Ginger Simpson said...

What a great post. I chuckled at some of the examples, but I do have to share that the "rollers in hair" is still very much alive here in Tennessee...along with wearing one's flannel PJ bottoms and fuzzy slippers to shop in Wal-Mart. It seems to be all the rage here, but I'm still holding out. :)

Also, tanning booths are everywhere. Next to the market where I shop is Captain Video and Tanning Salon. People can't afford dental work or a visit to the beauty parlor, but they sure are nice and tan year round. Go figure.

Beth Anderson said...

Another thing is what your teenage characters talk about over the Internet. I got nabbed for getting that wrong not long ago in my just-finished WIP when I had my older and fast heading for trouble teenagers discussing something other (and nicer) than who was currently ripping off which tunes illegally. I actually never even thought about it, but for a mainstream novel involving teenagers on the brink, I think one of my crit partners was correct in pointing that out.

Another one would be having your detective take snapshots of your corpse instead of digitals.

Things are changing so fast now that even when you're working straight through with a book it's possible for something to change entirely by the time you're ready to send it out. Twitter's a good example of that.

Deb Hockenberry said...

Hi,
I was going to say the current slang or language but I see Soozee beat me to it!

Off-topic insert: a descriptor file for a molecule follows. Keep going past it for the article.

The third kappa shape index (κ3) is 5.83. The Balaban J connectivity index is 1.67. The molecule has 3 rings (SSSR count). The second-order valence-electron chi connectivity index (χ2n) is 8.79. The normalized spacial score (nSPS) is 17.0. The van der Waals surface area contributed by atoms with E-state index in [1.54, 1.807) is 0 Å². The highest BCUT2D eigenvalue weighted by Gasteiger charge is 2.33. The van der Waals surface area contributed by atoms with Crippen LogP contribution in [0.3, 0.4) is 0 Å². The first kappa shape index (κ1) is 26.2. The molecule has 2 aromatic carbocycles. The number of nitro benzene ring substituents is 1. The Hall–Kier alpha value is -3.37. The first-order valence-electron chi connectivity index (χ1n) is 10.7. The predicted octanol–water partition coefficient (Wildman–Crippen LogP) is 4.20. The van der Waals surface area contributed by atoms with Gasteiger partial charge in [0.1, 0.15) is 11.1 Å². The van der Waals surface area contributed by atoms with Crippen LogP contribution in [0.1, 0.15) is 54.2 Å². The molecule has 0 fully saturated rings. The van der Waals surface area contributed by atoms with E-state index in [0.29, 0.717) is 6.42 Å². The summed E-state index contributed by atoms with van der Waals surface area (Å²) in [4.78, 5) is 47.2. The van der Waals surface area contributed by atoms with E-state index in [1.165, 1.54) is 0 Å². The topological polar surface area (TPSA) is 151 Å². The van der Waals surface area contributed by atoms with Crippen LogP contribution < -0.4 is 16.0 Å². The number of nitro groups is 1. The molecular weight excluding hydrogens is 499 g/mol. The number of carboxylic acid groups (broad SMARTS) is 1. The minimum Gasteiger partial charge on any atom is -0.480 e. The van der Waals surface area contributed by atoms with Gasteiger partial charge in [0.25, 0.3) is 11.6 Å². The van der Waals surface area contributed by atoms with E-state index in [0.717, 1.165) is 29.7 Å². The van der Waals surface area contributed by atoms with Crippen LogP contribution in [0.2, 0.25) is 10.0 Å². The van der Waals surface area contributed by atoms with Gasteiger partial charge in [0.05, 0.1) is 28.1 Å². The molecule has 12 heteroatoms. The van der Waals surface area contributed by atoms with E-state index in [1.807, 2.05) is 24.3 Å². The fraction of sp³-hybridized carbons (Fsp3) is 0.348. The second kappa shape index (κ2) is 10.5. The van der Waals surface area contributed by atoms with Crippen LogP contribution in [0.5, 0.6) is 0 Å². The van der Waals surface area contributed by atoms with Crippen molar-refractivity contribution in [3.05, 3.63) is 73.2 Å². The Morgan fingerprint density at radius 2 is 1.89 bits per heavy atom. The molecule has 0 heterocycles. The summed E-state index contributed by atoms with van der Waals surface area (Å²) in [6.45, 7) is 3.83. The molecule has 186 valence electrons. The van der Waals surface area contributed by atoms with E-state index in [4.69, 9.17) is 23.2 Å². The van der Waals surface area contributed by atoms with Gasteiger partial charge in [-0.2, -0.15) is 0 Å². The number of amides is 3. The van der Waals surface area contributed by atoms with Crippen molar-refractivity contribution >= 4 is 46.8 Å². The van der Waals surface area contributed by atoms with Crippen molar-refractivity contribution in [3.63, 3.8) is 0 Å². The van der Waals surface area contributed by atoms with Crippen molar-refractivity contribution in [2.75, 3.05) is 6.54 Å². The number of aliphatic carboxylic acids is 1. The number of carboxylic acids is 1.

Margaret Tanner said...

Great article. One thing I find very annoying in historical books is incoreect speech for the era.
Regards

Margaret

Grace said...

In my experience slang dates a story. Shimz (or something like that) in the 1970's means the same as awesome today.

Maggie Toussaint said...

You sure couldn't write a book about today without mentioning folks with cell phones glued to their ears.

And I've been told that the younger generation of today no longer feels the need to wear a watch because they've all got cell phones.

Norms of discipline and social conduct are different for each generation and era. The disrespect, interruptions, and talking with your mouth full would not have been tolerated in our parents generation or further back.

Also clothing styles date a book. I'm old enough to remember there was a time when females didn't wear slacks. They wore skirts or dresses. Thank goodness that has changed.

I recently discovered I'd used in an older, rehabbed mystery a car model that's been out of production for awhile. I changed it to be more in vogue with the time.

Terry Odell said...

It's not just fashion. I recall when my daughter was reading a book where the character dodged a date by saying she had to wash her hair. Back then, once a week was the norm. Likewise Erma Bombeck's triumph when she got a Friday Standing appointment with her hairdresser.

Morgan Mandel said...

These are some great examples!You guys are terrific.
About the standing appointment one-
My elderly neighbor gets her hair done every week, but I don't know very many other people who go regularly, only for special occasions, haircuts or dye jobs.

Morgan Mandel
http://morganmandel.blogspot.com
http://facebook.com/morgan.mandel

chris v said...

Hobbies or interests too - yo-yos, remmember those? Atari or computer games vs Xbox and Wii... all that's changed too!